Book Review: “They’re Not Like Us: Black Holes For The Young” Vol.1 by Eric Stephenson

they're not like us vol.1

“They’re Not Like Us: Black Holes For The Young” Vol.1 by Eric Stephenson (writer), Simon Gane (artist)

Genre: Graphic Novel, Comics, Fiction, Fantasy

Page Length: 144 pages (paperback edition)

Synopsis: 

We all have advantages over one another, but what if you were capable of things most of us can only imagine? What would you do – and who would you be? A doctor? An athlete? A soldier? A hero? Everyone has to make a choice about how to use the abilities they’re born with… but they’re not like us. (description from Goodreads)

Review:

My first of impression of They’re Not Like Us Vol.1 was that the plot is similar to the Runaways (by Brian K. Vaughn),which features a group of teenagers with super powers. In this case the focus is on young adults who deal with the issue of controlling and utilizing super powers which ranges from telepathy to being psychic. It puts the twist on the mutant/super-human trope by making it into a youth in revolt story, as the characters in this book seek justice for all the years they were repressed and singled out for being different.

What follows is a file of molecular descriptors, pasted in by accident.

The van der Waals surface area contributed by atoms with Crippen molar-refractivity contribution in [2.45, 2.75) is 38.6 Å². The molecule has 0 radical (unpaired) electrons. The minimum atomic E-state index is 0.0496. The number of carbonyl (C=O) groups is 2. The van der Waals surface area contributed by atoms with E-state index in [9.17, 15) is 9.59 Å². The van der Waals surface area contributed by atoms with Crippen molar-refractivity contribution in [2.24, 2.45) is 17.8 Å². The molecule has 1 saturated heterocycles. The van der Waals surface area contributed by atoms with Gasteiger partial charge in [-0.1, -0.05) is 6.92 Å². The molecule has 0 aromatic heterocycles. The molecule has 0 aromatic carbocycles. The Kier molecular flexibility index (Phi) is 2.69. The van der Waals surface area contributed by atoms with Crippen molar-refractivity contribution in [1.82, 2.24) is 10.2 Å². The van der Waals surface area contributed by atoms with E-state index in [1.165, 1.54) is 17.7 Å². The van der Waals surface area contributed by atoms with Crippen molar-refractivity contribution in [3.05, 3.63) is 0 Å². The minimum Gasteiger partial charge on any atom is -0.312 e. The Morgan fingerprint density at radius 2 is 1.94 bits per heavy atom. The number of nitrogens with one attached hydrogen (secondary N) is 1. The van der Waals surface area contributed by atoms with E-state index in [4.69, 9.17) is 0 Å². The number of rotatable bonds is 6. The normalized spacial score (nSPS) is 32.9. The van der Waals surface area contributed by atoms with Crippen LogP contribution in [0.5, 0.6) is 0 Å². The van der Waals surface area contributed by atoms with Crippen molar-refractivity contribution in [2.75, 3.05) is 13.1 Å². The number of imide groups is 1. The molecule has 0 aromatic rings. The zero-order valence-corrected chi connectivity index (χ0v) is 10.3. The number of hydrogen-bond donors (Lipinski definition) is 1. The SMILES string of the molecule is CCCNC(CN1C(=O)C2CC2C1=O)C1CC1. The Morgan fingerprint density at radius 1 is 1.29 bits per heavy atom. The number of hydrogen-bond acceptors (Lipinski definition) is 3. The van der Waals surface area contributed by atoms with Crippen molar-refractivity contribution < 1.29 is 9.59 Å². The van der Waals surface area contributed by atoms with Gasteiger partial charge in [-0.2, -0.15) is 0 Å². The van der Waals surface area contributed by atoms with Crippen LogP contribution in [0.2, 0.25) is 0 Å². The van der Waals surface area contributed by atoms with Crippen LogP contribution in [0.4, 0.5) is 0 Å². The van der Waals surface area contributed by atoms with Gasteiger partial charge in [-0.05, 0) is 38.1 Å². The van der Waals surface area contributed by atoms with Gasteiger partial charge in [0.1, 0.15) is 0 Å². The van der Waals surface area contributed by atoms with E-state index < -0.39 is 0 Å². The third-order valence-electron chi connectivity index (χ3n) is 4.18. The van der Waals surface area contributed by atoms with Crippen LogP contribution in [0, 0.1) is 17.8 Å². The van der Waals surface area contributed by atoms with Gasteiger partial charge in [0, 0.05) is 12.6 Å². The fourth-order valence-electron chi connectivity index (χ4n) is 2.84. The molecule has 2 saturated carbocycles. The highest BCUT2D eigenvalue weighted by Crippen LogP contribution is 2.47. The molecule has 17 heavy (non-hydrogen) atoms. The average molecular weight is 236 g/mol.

I appreciated that the characters came from different ethnic and social backgrounds. I thought it not only made the story diverse, but the fact they come from all types of situation adds to the realistic factor. Everyone comes from a troubled backgrounds and they find solidarity in the fact that they have these special powers that no ordinary person would understand. They form a family like bond because they understand they are unique and how they were misunderstood by their peers and family growing up.

It is a violent comic at times (rated mature) but I never felt like it went too over the top. It’s also very fact paced story. From the moment Syd joins the house of super-humans, we get a small montage of her controlling her powers, and then start to uncover the mystery surrounding the group’s leader, The Voice, and his true intentions.

Overall, I think Vol. 1 provides a strong start to the series. The well-written plot interwoven with Simon Gane’s artwork is fantastic. Game gives a lot of attention to facial characteristics of all the characters and provides immense detail to landscape. Thorough the realistic drawings you can connect with the characters on an emotional level.

Final Verdict:

Definitely ready to read more of this series and see what’s to come in the future!

4 star rating

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